$$\lim_{n,m\to \infty}\bigl(\mu(x_{n}, x_{m})-m_{x_{n},x_{m}}\bigr) \quad \mbox{and}\quad \lim _{n,m\to\infty}(M_{x_{n}, x_{m}}-m_{x_{n},x_{m}})$$
(3)

exist (and are finite).

3. 3.

An M-metric space $$(X, m)$$ is said to be complete if every m-Cauchy sequence $$\{x_{n}\}$$ in X converges, with respect to $$\tau _{m}$$, to a point $$x\in X$$ such that

$$\Bigl(\lim_{n\to\infty}\bigl(\mu(x_{n}, x)-m_{x_{n},x}\bigr)=0 \mbox{ and } \lim_{n\to\infty}(M_{x_{n}, x}-m_{x_{n},x})=0 \Bigr).$$

### Lemma 2.2

([7])

Assume that $$x_{n}\to x$$ and $$y_{n}\to y$$ as $$n\to\infty$$ in an M-metric space $$(X, m)$$. Then

$$\lim_{n\to \infty}\bigl(\mu(x_{n}, y_{n})-m_{x_{n},y_{n}} \bigr) = \mu(x, y)-m_{xy}.$$

### Lemma 2.3

([7])

Assume that $$x_{n}\to x$$ as $$n\to\infty$$ in an M-metric space $$(X, m)$$. Then

$$\lim_{n\to\infty}\bigl(\mu(x_{n}, y)-m_{x_{n},y} \bigr) = \mu(x, y)-m_{x,y}$$

for all $$y\in X$$.

### Lemma 2.4

([7])

Assume that $$x_{n}\to x$$ and $$x_{n}\to y$$ as $$n\to\infty$$ in an M-metric space $$(X, m)$$. Then $$\mu(x,y)=m_{xy}$$. Further if $$\mu(x,x)=\mu(y,y)$$, then $$x=y$$.

## Methods

Many authors studied the class of $$\alpha-\psi$$ contractive type mappings and obtained fixed point results for this new class of mappings in metric spaces. Their results contain several well-known fixed point theorems including the Banach contraction principle.

The goal of this article is to introduce the class of $$F(\psi,\varphi )$$-contractions and investigate the existence and uniqueness of fixed points for α-admissible mappings on M-metric spaces.

## Discussion and main results

We start this section with the following main theorem.

### Theorem 4.1

Let $$(X,\mu)$$ be a complete M-metric space and $$T: X\to X$$ be an α-admissible mapping. Suppose that the following condition is satisfied:

$$\bigl( \psi\bigl(\mu(Tx,Ty)\bigr)+l\bigr)^{\alpha(x,Tx)\alpha(y,Ty)}\leq F\bigl(\psi\bigl(\mu (x,y)\bigr),\varphi\bigl(\mu(x,y)\bigr)\bigr)+l$$
(4)

for all $$x,y \in X$$ and $$l\geq1$$, where $$\psi\in\Psi$$, $$\varphi\in \Phi$$, and $$F\in\mathcal{C}$$. Suppose that either

1. (a)

T is continuous,

or

2. (b)

if $$\{x_{n}\}$$ is a sequence in X such that $$x_{n}\to x$$, $$\alpha(x_{n},x_{n+1})\geq1$$ for all n, then $$\alpha (x,Tx)\geq1$$.

If there exists $$x_{0}\in X$$ such that $$\alpha(x_{0},Tx_{0})\geq1$$, then T has a fixed point.

### Proof

Let $$x_{0} \in X$$ be such that $$\alpha(x_{0},Tx_{0})\geq1$$. Define a sequence $$\{x_{n}\}$$ in X by $$x_{n}=T^{n} x_{0}=Tx_{n-1}$$ for all $$n\in\Bbb{N}$$. Since T is an α-admissible mapping and $$\alpha(x_{0},Tx_{0})\geq 1$$, we deduce that $$\alpha(x_{1},x_{2})=\alpha(Tx_{0},T^{2}x_{0})\geq1$$. Continuing this process, we get $$\alpha(x_{n},Tx_{n})\geq1$$ for all $$n\in\Bbb{N}\cup\{0\}$$. From inequality (4) we have

\begin{aligned} \psi\bigl(\mu(Tx_{n-1},Tx_{n})\bigr)+l \leq& \bigl(\psi \bigl(\mu (Tx_{n-1},Tx_{n})+l\bigr)\bigr)^{\alpha(x_{n-1},Tx_{n-1})\alpha(x_{n},Tx_{n})} \\ \leq& F\bigl(\psi\bigl(\mu(x_{n-1},x_{n})\bigr),\varphi \bigl(\mu(x_{n-1},x_{n})\bigr)\bigr)+l. \end{aligned}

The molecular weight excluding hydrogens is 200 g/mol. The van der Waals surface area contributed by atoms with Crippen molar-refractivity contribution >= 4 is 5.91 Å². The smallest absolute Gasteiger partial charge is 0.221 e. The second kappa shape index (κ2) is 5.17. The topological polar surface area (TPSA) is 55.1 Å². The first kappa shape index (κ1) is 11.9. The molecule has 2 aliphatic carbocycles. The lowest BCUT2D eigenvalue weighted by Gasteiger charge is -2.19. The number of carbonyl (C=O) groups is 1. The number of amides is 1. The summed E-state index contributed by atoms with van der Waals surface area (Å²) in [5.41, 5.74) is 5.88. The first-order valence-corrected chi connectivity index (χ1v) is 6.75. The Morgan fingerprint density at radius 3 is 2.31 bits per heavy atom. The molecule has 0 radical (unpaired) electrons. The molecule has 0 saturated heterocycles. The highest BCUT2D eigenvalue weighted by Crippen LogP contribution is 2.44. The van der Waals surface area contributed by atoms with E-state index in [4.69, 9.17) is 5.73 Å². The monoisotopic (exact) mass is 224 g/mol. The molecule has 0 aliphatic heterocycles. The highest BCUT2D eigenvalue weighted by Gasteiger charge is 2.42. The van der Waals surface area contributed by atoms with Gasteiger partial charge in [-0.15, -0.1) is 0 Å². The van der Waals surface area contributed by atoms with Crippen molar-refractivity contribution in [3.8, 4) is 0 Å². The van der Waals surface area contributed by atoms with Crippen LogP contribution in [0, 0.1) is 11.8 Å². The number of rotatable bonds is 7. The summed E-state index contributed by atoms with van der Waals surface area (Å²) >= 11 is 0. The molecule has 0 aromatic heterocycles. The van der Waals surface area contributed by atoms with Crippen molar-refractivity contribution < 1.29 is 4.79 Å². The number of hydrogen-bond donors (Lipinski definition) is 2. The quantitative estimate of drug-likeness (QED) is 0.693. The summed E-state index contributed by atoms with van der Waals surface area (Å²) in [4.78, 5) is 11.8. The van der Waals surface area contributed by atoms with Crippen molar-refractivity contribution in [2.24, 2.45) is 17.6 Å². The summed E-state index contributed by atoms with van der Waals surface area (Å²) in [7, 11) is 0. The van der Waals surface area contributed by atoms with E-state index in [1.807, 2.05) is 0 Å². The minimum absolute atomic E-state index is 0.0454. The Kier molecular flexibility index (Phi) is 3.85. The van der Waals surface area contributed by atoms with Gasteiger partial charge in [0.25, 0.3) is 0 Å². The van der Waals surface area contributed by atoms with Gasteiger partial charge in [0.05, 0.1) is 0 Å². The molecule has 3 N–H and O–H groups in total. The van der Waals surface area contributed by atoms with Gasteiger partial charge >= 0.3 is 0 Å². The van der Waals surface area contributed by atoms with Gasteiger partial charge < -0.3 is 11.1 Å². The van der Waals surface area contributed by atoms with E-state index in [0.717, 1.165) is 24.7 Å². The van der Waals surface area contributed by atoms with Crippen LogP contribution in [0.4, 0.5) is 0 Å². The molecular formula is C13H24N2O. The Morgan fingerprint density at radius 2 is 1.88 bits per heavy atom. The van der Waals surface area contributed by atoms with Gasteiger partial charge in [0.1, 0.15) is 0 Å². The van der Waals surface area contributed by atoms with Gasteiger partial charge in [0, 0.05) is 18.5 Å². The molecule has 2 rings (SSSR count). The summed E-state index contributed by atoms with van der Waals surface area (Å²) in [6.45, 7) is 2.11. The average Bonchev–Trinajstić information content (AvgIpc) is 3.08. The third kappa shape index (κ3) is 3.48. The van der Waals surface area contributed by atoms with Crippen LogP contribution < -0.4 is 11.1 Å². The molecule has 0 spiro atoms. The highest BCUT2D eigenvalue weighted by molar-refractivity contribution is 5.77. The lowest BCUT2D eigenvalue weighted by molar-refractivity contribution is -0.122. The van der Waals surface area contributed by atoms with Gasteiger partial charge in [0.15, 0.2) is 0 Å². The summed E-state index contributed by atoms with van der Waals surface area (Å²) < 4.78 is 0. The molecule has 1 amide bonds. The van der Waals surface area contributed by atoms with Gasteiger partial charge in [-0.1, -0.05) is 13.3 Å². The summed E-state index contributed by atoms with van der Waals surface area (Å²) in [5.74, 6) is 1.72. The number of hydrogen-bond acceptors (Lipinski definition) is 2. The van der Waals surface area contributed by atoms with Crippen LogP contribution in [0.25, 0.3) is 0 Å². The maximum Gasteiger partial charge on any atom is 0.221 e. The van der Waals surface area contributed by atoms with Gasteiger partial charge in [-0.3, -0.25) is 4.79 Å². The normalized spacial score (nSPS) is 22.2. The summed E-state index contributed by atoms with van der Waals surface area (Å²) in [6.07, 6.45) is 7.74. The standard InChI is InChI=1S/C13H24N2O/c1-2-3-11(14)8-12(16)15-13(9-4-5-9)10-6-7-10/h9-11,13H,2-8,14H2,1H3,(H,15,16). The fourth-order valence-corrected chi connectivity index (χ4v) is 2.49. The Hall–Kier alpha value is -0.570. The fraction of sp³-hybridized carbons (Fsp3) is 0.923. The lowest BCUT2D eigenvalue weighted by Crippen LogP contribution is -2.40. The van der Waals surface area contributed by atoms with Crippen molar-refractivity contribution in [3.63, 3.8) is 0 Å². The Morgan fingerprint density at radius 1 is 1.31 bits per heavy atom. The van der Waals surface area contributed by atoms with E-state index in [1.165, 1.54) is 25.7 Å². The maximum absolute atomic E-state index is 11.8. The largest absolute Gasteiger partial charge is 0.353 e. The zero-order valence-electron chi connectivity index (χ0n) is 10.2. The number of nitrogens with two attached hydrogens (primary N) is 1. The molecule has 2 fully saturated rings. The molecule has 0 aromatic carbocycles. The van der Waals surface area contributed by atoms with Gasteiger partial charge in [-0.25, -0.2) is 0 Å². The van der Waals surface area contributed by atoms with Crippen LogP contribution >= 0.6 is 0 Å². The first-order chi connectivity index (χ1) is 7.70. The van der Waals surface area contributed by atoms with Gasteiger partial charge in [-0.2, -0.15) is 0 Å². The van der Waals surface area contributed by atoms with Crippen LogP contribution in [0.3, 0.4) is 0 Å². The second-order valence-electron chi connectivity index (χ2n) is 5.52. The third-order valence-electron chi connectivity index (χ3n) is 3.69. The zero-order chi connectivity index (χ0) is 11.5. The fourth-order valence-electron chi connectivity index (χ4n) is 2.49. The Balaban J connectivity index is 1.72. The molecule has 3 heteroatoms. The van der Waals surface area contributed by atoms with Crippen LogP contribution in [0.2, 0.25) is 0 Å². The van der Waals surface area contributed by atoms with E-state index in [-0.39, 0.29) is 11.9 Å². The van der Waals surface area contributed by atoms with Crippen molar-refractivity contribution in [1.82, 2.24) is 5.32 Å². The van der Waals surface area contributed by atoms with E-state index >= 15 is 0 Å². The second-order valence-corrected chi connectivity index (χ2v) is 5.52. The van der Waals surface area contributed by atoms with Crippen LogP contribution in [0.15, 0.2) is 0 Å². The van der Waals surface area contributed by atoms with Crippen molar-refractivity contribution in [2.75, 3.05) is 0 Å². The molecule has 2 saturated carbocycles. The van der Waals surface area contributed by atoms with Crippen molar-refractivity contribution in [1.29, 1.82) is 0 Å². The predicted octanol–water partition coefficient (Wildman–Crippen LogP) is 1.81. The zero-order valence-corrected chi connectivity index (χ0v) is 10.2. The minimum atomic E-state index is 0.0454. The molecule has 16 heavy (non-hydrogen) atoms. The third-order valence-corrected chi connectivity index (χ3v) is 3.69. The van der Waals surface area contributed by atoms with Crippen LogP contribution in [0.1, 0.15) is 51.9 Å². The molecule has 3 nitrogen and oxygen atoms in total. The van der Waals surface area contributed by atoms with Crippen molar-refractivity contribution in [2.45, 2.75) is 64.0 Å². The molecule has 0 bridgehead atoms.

Then we have

$$\psi\bigl(\mu(x_{n},x_{n+1})\bigr)\leq F \bigl(\psi\bigl(\mu(x_{n-1},x_{n})\bigr),\varphi \bigl( \mu(x_{n-1},x_{n})\bigr)\bigr)\leq\psi\bigl( \mu(x_{n-1},x_{n})\bigr).$$
(5)

We want to prove that $$\mu(x_{n},x_{n+1})\to0$$, as $$n\to\infty$$. If $$\mu(x_{n_{0}},x_{n_{0}+1})=0$$, for some $$n_{0}\in\Bbb{N}$$, then by (5)

$$0 \leq \mu(x_{n_{0}+1},x_{n_{0}+2})\leq F\bigl(\psi\bigl(\mu (x_{n_{0}},x_{n_{0}+1})\bigr),\varphi\bigl(\mu(x_{n_{0}},x_{n_{0}+1}) \bigr)\bigr)\leq\psi \bigl(\mu(x_{n_{0}},x_{n_{0}+1})\bigr),$$

hence from the properties of functions F, ψ, and φ we have $$\mu(x_{n_{0}+1},x_{n_{0}+2})=0$$ which means

$$\mu(x_{n},x_{n+1})=0\quad \mbox{for all } n \geq n_{0},\quad \hbox{and thus}\quad \mu(x_{n},x_{n+1}) \to0\quad \mbox{as } n\to \infty.$$

Now let

$$\mu(x_{n},x_{n+1})>0 \quad \mbox{for all } n\in\mathbb{N}.$$

Inequality (5) implies that $$\mu(x_{n},x_{n+1})\leq \mu(x_{n-1},x_{n})$$. It follows that the sequence $$\{\mu(x_{n},x_{n+1})\}$$ is decreasing. Thus, there exists $$m\in \mathbb{R_{+}}$$ such that

$$\lim_{n\to\infty}\mu(x_{n},x_{n+1})=m.$$

We want to prove that $$m=0$$. Let $$m > 0$$. From (5) we have

\begin{aligned} \limsup_{n\to\infty}\psi\bigl(\mu(x_{n},x_{n+1}) \bigr) \leq& \limsup_{n\to\infty} F\bigl(\psi\bigl( \mu(x_{n-1},x_{n})\bigr),\varphi\bigl(\mu (x_{n-1},x_{n}) \bigr)\bigr) \\ \leq& \limsup_{n\to\infty} \psi\bigl(\mu(x_{n-1},x_{n}) \bigr). \end{aligned}

Hence we get

$$\psi(m)\leq F\bigl( \psi(m),\varphi(m)\bigr)\leq\psi(m),$$

so

$$F\bigl( \psi(m),\varphi(m)\bigr)=\psi(m).$$

Using the properties of functions F, ψ, and φ, we obtain that $$\psi(m)=0$$ or $$\varphi(m)=0$$, so then $$m=0$$, which is a contradiction. Therefore